AeroX Welcomes Drone Express Into North Carolina’s Expanding Drone Hub

North Carolina, like Texas, is fast becoming one of the nation’s leading drone “hubs.”  The Tarheel State is already tied for 4th place on the Mercatus Center’s 2023 scorecard ranking the “readiness” of US states to promote drone commerce.  Part of its high ranking is due to a new program office in the Division of Aviation whose sole mission is to promote drone activities by government agencies across various niches.  The state’s transportation department is especially active in welcoming fledgling drone companies to test their services at Washington-Warren airport, fueling their prototype development.  And a number of leading drone companies, including Zipline and Wing. are already delivering badly-needed medical supplies to remote towns in rural areas.

But North Carolina has gone one step further:  It’s also established an entire drone corridor – known as Project ATLAS, located in the state’s Piedmont region, near Winston-Salem – to begin testing a new air traffic management system that can safely integrate the operations of manned and unmanned aircraft in shared airspace.

Once the system’s up and running, drones will be able to fly autonomously, based on digitally programmed navigation, without the need for remote piloting, much less ground observation.  And with onboard sensors to ensure obstacle avoidance, the risk of midair crashes and collisions between unmanned and unmanned aircraft will be minimized.  This is the future of air transportation – for cargo delivery and passenger travel alike – and Project ATLAS places North Carolina on its cutting edge.

And thanks to state support, and backing from the FAA, Project Atlas’ development is already on a fast track. Last week, AeroX, the non-profit association that manages the project, invited a small UAV start-up – Drone Express – to begin piloting field tests of the new system.  The Dayton, OH-based firm is no slouch: It recently began transporting pizza and store goods to residents of a suburb near its second home in Denver, CO.  And it’s also just one of five drone companies currently authorized by the FAA to make long-distance deliveries on a Beyond the Visual Line of Sight (BVLOS) basis – which ensures that flights will be fully scalable and therefore, profitable.

Still, it was a bit of a surprise choice. The company is less than three years old  — and its rivals are all better known, more seasoned and more heavily financed.  It’s not clear why Drne Express got the nod but it’s a huge win for the three year old company.  Getting in on the ground floor as a privileged FAA-backed partner in integrated air traffic management systems– a top FAA and industry priority – virtually guarantees the company’s long-term commercial success.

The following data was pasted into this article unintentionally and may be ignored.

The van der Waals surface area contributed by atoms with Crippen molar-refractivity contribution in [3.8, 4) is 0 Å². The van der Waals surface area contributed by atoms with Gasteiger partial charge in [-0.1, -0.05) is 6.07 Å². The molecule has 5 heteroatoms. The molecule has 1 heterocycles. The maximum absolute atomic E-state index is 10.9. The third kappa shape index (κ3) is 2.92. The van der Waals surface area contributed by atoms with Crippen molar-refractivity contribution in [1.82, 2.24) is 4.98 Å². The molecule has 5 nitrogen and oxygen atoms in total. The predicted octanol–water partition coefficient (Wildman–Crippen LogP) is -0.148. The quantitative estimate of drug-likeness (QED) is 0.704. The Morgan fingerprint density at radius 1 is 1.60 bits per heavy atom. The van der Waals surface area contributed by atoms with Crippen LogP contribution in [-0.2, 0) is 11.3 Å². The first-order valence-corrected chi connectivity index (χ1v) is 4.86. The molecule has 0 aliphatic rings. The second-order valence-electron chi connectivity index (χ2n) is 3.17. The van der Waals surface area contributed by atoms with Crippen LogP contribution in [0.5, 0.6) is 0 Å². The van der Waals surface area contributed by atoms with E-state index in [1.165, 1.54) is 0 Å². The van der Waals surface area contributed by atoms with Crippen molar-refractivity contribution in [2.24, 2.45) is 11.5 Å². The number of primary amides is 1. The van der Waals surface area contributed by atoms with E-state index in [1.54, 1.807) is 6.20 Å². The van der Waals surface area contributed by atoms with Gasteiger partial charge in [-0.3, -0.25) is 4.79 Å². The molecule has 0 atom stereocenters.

Basil Yap, AeroX’s president, says his non-profit association is excited to be working with its fast-rising star.  “We are thrilled to welcome Drone Express to AeroX, and to the region. As an industry leader, Drone Express brings a commitment to safety and a wealth of experience in drone delivery operations, which are critical to the success and reliability of Project ATLAS,” Yap said in a statement last week.

Russell Kline, Drone Express’ Chief Regulatory Officer, also sees big things ahead for his young start-up.  “Our participation in AeroX demonstrates Drone Express’s commitment not only to advancing technology but also to maintaining the highest regulatory standards. Through our collaboration with AeroX, we will ensure that our operations meet the highest degree of safety and serve as a model for the industry.”

The FAA is sponsoring drone corridors and UTM experiments elsewhere – in upstate New York, for example – but North Carolina’s unusually favorable regulatory environment – including a recent $5 million grant from the state assembly – is likely to make ATLAS one of its flagships.

And Drone Express won’t be operating alone.  Another industry upstart –  Arrive, an Indiana-based technology company that designs “smart” cargo receptacles and mailboxes for automated drone deliveries, has also joined the consortium.  With Arrive’s cutting-edge technology, the need for unsecured drone package drops to designated landing zones at appointed times – via parachute or tether cable – can be avoided.  Instead, drones can deliver their cargo to locked containers for storage and eventual pickup, reducing the risk of theft or package damage.

Arrive has already begun establishing the ground-based infrastructure that will allow for BVLOS package deliveries by Drone Express to become fully automated as well as seamlessly integrated into an autonomous UTM system – the first of its kind in the nation.  The two companies still need to coordinate the data management and logistics requirements for their combined operations, and to liaise with air traffic controllers at nearby Smith Reynolds Airport.

But the project is keeping to a hectic pace:  if all goes as planned, AeroX officials say the new UTM system will be fully tested and operational on a pilot basis by the end of this year.

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